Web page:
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Writings in White House Shooting Suspect’s Truck Described

March 21, 1995

WASHINGTON (AP) _ A note that advocated murder as ``a higher moral calling″ was found in the truck of a man on trial for trying to kill President Clinton, a prosecutor said Monday.

Assistant U.S. Attorney Eric Dubelier quoted from the passage during his opening statement in the trial of Francisco Martin Duran, 26, accused of shooting at the White House with a semiautomatic rifle Oct. 29.

Dubelier told jurors that investigators found several ``bizarre″ items in Duran’s truck, including written material that said: ``Can you imagine a higher moral calling than destroying someone’s dreams with one bullet?″

Although he didn’t mention the publication by name, the passage Dubelier quoted was from a magazine called ``Answer Me!″ that is the subject of a pornography case in the state of Washington.

Issue No. 2 of the magazine contains an ``honor roll″ of mass murderers and serial killers that begins: ``Greater love hath no man than to snuff another’s live. What more intimate act, what grander display of passion is there than murder? ... Can you imagine a higher moral calling than to destroy someone’s dreams with one bullet, a blade’s wipe, or a pair of thumbs to the throat?″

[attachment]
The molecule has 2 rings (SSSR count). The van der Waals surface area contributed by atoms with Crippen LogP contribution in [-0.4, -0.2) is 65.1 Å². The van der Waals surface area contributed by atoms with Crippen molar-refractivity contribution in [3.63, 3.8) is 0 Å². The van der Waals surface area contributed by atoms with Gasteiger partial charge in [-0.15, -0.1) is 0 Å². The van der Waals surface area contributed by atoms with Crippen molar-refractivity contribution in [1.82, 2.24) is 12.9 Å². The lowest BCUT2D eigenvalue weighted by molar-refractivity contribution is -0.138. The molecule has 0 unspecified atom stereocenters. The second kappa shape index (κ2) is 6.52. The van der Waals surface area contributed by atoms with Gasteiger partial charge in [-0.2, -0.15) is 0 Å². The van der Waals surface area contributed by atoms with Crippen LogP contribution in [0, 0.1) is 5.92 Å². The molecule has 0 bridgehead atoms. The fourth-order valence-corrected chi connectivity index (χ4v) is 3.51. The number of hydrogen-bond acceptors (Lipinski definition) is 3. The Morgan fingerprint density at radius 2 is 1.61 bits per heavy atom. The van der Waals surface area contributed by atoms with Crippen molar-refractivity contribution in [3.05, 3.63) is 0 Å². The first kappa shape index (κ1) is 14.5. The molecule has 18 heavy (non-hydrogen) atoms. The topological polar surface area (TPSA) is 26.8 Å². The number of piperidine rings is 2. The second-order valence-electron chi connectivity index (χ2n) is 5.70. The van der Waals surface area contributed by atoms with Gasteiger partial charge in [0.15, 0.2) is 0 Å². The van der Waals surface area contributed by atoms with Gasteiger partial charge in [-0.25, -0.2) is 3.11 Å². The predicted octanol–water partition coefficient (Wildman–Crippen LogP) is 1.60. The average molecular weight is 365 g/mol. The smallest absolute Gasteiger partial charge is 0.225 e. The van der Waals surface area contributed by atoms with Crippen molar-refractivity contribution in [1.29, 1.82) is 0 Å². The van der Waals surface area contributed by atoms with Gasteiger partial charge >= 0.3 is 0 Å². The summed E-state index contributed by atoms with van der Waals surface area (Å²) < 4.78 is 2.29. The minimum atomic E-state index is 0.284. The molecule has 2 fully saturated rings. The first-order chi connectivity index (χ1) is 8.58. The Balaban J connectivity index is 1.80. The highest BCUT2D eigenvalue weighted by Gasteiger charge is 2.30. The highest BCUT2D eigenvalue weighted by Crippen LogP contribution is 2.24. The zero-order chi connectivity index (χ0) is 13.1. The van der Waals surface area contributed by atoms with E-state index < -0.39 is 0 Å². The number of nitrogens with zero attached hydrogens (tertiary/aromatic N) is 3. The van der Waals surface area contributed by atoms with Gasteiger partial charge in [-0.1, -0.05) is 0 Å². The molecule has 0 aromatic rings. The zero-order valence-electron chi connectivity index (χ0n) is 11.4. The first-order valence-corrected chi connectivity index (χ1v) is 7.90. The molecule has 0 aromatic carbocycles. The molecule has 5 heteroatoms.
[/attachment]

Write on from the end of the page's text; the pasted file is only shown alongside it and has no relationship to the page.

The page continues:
The magazine’s cover features a cartoon of a person shooting himself in the head with a pistol.

Neither Dubelier nor a defense attorney would reveal more details about the writings found in the truck, such as whether they were handwritten or whether Duran had a copy of the entire magazine that included the quotes.

Also found in the truck was what Dubelier described as a handwritten note that said: ``War is good. Start the revolution.″

Answer Me! is published irregularly by Jim Goad and his wife, Debbie Goad, of Portland, Ore. There was no answer Monday at Goad’s home telephone.

Another issue of the magazine is Exhibit A in an obscenity case in Bellingham, Wash. Ira Stohl, owner of a newsstand there, is accused of promoting pornography for selling an issue of ``Answer Me!″ that depicts rape.

Stohl’s lawyer has argued in court that the magazine’s editors publish it to show the heinous reality of murder and rape through explicit articles, not to titillate readers.

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